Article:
A bit more than two years ago I had the great pleasure of reading and posting on Linda Lappin's wonderful novel centering on Katherine Mansfield Katherine's Wish. I have now read her first novel, The Etruscan and I was spellbound by the plot lines, the characters while being amazed by the beauty of her prose style.
The Etruscan is set in 1920s in Italy in the area north of Rome where the Etruscans held sway before being taken over by the Romans. There is something wonderfully old fashioned about this novel that I really loved. I did not just feel like I was in the 1920s because the plot said I was, I felt like I was through the incredible talent of Lappin viscerally transported to Tuscany in the 1920s, seen through the eyes of English visitors. Just as we see in the short stories and novels of D. H. Lawrence and E. M. Forster in the 1920s Italy was an exotic place to the English, one where they could live out fantasies of dark gods and forbidden pleasures. Pan dances in The Etruscan in a deeper way than he does in Lawrence or Forster.
The novel is the story of Harriet Sackett, a single independent English woman who, being bored in staid London, travels to Italy to write about and photograph Etruscan tombs. She is in the employ of the London Theosophical Society. The story is told in a very interesting creative fashion through several points of view and through the diary of Harriet. Harriet is still heart broken from a gone wrong love affair, she rents a broken down old farmhouse in Tuscany and proceeds to fall in love with a very mysterious count.
Months go by and nobody back in England in the family hears from her. They get worried so they send their housekeeper to Italy to check on her and help her. The scene where the helper, Mrs Parsons, comes to the house and what she finds there is simply brilliant, one of the best pieces of setting writing I have ever read. You will be chilled and amazed when you read it.
I do not want to tell a lot of the plot but Lappin has written high Gothic literary novel that can sit with the best of the Gothic novels while rising above their limits to a work fully of the 21th century.. There is amazing scene with a naked Etruscan man, seemingly the count waving a sword around. There are lots of mysterious artifacts. Harriet begins to enter the world of Etruscan mythology, we are not sure what is real and what is imagined and we also have to filter it through her more prosaic cousins. There are sinister figures to befuddle us and we wonder what kind of spell the count, hardly an Adonis, has cast on Harriet. Harriet describes the count to her cousins and in her diary as a man of mysterious sinister beauty but they see him as just a shabby man with little but his title to appeal.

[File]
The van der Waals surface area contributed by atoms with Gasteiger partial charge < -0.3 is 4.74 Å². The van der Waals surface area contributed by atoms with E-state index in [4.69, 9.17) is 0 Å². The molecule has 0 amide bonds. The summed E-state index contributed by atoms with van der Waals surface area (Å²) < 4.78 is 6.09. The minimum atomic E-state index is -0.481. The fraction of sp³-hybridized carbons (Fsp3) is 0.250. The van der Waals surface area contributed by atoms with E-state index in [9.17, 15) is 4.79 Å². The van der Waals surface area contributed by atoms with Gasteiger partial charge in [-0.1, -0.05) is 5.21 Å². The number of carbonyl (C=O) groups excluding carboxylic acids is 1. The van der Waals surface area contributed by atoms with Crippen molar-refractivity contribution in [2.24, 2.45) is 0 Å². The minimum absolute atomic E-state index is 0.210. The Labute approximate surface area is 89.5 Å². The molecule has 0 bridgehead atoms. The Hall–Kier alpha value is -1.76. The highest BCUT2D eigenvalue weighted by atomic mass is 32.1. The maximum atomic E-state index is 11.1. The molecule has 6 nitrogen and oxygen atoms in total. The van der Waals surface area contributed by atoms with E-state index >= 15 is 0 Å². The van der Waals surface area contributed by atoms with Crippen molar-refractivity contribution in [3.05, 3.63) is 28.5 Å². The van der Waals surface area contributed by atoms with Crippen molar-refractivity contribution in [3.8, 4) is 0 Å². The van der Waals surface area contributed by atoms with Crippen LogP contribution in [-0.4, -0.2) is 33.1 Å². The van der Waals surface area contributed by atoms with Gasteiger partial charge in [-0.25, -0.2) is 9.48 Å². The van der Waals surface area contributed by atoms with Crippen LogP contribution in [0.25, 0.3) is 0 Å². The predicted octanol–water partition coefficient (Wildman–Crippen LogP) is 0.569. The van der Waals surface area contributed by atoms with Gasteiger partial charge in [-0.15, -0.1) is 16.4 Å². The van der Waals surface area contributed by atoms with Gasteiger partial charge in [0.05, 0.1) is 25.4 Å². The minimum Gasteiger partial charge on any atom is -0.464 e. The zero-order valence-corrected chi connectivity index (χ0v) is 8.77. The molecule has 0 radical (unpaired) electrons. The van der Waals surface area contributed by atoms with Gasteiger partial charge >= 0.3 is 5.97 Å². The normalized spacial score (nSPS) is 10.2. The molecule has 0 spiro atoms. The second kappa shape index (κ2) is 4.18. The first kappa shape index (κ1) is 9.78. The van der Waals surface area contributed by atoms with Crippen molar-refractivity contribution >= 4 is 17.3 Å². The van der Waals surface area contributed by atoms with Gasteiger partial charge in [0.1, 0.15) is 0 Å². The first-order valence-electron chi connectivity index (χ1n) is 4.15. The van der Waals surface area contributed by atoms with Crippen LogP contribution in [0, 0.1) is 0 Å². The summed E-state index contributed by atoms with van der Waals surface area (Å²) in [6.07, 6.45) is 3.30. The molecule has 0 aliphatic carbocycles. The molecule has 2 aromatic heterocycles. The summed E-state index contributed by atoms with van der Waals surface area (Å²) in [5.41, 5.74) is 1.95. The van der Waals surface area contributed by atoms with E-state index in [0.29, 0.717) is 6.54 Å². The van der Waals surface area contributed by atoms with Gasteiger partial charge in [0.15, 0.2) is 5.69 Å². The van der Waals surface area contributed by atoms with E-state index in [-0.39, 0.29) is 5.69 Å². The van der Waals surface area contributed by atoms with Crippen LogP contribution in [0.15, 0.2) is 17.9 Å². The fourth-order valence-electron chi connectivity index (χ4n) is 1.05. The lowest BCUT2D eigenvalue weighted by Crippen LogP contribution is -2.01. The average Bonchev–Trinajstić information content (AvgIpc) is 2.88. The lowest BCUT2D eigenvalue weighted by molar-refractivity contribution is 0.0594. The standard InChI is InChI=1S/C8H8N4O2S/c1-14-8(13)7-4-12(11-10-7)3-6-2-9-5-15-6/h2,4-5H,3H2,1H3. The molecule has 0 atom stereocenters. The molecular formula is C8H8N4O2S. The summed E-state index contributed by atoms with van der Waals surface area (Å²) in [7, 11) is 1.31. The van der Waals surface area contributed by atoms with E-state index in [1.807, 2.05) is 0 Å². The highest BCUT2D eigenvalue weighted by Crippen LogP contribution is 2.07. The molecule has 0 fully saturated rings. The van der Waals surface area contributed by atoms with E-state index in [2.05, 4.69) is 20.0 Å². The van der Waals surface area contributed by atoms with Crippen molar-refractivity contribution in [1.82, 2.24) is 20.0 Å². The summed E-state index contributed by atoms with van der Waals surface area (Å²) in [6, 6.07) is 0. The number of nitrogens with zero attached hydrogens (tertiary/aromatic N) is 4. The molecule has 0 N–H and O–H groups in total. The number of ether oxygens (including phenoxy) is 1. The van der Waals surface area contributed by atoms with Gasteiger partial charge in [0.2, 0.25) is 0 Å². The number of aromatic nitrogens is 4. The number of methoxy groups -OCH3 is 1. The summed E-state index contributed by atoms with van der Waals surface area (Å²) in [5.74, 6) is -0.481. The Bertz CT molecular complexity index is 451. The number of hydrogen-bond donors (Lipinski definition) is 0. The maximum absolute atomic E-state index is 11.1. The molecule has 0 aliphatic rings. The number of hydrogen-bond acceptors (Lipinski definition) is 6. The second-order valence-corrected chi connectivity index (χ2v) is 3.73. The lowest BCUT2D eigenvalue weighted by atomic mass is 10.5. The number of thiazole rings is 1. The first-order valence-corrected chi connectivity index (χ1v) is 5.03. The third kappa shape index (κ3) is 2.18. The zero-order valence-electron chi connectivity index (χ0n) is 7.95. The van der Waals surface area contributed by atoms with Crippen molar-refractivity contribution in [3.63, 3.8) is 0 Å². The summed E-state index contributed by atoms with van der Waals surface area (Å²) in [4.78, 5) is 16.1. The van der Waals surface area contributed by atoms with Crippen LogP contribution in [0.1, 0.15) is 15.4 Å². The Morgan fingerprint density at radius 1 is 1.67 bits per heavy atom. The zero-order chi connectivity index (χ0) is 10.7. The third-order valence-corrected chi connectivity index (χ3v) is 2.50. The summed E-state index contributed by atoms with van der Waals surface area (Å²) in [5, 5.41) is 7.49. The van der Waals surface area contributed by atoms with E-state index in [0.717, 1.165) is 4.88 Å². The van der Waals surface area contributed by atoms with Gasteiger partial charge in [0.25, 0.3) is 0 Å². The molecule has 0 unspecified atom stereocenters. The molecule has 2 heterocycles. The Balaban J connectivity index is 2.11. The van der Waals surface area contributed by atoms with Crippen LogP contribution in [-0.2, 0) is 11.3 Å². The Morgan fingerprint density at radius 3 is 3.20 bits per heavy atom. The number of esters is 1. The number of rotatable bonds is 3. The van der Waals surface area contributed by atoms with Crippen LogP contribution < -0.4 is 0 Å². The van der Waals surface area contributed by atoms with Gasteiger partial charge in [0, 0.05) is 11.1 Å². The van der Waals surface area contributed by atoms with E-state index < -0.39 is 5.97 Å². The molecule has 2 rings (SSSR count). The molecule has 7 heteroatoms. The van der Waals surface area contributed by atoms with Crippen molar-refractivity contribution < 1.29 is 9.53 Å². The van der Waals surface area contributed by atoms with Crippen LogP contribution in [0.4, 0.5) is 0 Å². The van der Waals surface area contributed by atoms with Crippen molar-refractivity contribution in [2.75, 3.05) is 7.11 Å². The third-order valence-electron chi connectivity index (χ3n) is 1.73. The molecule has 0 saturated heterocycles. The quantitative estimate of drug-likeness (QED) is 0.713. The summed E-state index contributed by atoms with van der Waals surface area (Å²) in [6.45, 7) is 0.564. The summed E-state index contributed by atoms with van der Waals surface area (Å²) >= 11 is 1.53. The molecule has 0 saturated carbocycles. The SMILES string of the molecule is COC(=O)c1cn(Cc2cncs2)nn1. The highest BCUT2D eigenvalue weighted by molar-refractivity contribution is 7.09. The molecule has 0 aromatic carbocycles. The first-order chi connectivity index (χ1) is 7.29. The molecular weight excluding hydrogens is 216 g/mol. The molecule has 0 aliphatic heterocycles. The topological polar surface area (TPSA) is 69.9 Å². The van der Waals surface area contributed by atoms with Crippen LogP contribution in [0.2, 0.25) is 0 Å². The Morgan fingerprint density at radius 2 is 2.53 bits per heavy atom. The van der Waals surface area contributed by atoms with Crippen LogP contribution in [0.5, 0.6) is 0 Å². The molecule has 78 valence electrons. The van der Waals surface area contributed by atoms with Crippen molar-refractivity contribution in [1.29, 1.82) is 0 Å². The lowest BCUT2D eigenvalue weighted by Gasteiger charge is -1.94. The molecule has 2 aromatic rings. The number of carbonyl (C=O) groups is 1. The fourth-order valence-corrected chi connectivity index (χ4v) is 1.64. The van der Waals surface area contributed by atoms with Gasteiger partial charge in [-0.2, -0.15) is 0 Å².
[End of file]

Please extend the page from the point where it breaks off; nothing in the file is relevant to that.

This is in a way a Gothic novel but Harriet is not your helpless woman dependent on a man for her identity and living. Harriet is near middle aged, she has traveled the world and even wears pants, which shocks a lot of people. During much of the story, Harriet is unconscious, Mrs Parsons thinks the count might have poisoned her with mushrooms and is shocked to see she eats porcupine stew. The her cousin Stephen, his wife and Mrs Parsons all have different views of her diary.
The Etruscan is a marvelously written wickedly imaginative novels that transcends the bounds of the literary Gothic novel which it resembles in structure. I recommend it, and Katherine's Wish, to all lovers of quality fiction.
Lappin has allowed me to advise my readers that she has two hardback editions of the book and one Kindle edition to give to a reader of my blog. If you would like a copy, please send me an email to email@example.com. The books will be given away on a first asked basis and you will be asked to provide your address to Ms Lappin.
You can learn more about Lappin's work on her webpage.
Linda Lappin, poet, novelist, and translator, was born in Tennessee in 1953. She received an MFA from the University of Iowa Writers Workshop in 1978. During her years at Iowa, she specialized in poetry with Florida poet Donald Justice. Her first volume of poetry, Wintering with the Abominable Snowman, was published by the avant-garde press, 'kayak,' of Santa Cruz, California in 1976. She received a Fulbright grant in 1978 to participate in a two-year Fulbright seminar in literary translation held in Rome at the Centro Studi Americani, under the directorship of Frank MacShane of Columbia University and William Weaver, the noted translator from Italian. The project pursued by Lappin in those years, a translation from the Italian of Carmelo Samon...'s novel, Brothers, won two prizes in literary translation in the United States: The Renato Poggioli Award in Translation from Italian given by the New York PEN club and a National Endowment for the Arts grant in translation in 1987. She was awarded a second translation grant from the NEA in 1996 for her work on Tuscan writer Federigo Tozzi. From 1987 to the year 2000, she published essays, poems, reviews, and short stories in many US and European publications, including several essays on women writers and artists of the 1920s, including "Missing Person in Montparnasse," in the Literary Review, dedicated to the life of Jeanne H‚buterne, "Jane Heap and her Circle" in Prairie Schooner, dealing with the lives of Jane Heap and Margaret Anderson, founders of the Little Review and "Dada Queen in the Bad Boys' Club, Baroness Elsa Von Freitag Loringhoven" in Southwest Review. Major themes in Lappin's work include women's biographies and autobiographies, expatriate writers in the 1920s, and displacement.
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